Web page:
HISTORY was made at the opening of Kilkenny Arts Festival when the British ambassador, Dominich Chilcott attended the event which took place in the Pembroke Hotel prior to the opening of Shakespeare’s As You Like It in the Castle Yard.
Artists, sponsors, politicans and the festival team and committee gathered in the sunshine to celebrate the official opening of the festival opening. Festival CEO Rosemary Collier welcomed the guests and thanked the festival’s core funders the Arts Council and Failte Ireland as well as Kilkenny County Council, Kilkenny Borough Council, The Crafts Council, The Heritage Council and the business community for their support.
Mayor Sean O’hArgain opened the 39th Kilkenny Arts Festival on Friday evening. “Not alone is this the oldest arts festival in Ireland, but let nobody be in any doubt that ours is the best Arts festival for a myriad of different reasons. This is largely as a result of the huge work of the professional staff of Kilkenny Arts Festival, led by our new and dynamic CEO in Rosemary Collier who has hit the ground running since her appointment, but also because of the ongoing efforts of the local voluntary board members who are the unbroken link to the original founding committee. It is difficult to overstate the incredible work which that groundbreaking group of people did in jumping into creating Ireland’s first arts festival and we will be forever in their debt,” he said.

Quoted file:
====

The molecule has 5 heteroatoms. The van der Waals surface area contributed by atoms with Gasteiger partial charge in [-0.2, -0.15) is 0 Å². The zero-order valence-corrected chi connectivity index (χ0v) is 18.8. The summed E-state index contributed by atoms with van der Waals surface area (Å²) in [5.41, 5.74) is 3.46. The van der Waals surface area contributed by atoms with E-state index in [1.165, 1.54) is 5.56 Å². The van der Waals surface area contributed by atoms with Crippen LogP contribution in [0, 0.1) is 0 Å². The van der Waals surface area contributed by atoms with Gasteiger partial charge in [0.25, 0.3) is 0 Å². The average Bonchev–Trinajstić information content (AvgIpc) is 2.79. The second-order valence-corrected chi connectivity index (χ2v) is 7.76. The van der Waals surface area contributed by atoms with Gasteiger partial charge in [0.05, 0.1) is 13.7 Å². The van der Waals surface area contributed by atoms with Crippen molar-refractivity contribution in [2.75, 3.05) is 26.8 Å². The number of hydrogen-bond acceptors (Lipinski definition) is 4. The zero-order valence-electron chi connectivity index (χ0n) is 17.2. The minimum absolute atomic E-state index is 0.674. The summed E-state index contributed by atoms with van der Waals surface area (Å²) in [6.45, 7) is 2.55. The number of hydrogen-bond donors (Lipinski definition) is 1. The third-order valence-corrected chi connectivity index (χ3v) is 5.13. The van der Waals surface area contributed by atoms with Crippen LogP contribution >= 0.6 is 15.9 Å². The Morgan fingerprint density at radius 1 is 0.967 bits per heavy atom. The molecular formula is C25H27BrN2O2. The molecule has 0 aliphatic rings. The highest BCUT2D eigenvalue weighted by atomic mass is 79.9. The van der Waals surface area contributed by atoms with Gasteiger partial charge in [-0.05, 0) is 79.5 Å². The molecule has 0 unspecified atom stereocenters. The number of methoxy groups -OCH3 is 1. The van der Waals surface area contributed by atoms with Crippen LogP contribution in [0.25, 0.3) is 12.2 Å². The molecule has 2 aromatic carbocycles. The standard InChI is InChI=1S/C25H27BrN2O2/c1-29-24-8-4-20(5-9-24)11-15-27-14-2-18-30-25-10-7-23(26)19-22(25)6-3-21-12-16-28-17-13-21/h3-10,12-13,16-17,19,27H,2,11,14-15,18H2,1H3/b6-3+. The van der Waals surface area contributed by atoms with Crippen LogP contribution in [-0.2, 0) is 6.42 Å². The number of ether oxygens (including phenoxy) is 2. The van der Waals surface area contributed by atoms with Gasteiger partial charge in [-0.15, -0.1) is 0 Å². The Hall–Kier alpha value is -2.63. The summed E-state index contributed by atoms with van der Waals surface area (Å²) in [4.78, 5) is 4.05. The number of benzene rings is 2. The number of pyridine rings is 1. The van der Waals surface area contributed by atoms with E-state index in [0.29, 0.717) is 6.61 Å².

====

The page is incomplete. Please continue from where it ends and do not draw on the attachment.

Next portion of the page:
The Mayor also welcomed Ambassador Chilcott to the festival. “Being new to this job and being a shy, retiring sort of person, I nervously asked the Ambassador a few weeks ago if he would like to join us this evening for the Globe Theatre’s historic first performance in Ireland. His enthusiastic response was immediate and we are delighted to have you here Ambassador,” he said. He also publicly paid tribute to his wife Marian Flannery, who joined the festival team and is the main reason he chose to make the Marble City his home.
“Since 1988, I have missed one arts festival or week as it used to be. The wonderful atmosphere during the festival has permeated down through every layer in the city and it now lasts all year long. There are few more culturally diverse and artistically uplifting places to live or to visit in Ireland. I do not exaggerate when I say that our decision to come and live here was hugely influenced by that atmosphere and that culture. As Mayor I know that it is also intrinsic to the reasons why people visit here. We are a city of heritage, and very proud of that, but we are also a city in which we are building our new heritage, day after day and of course night after night also, he said adding that the festival will continue to prove that every penny invested in it pays back in spades.
Music curator Gerry Godley thanked his fellow curators and paid special tribute to Susan Proud who is stepping down from her role as classical music curator after 26 years. “The festival is testament to this historic, fine and handsome city. It is a festival of ideas and encounters and it is a festival of discovery,” he said. He described the festival as ‘a spa for your brain’ and encouraged people to ‘feed on the creativity that surrounds them’.
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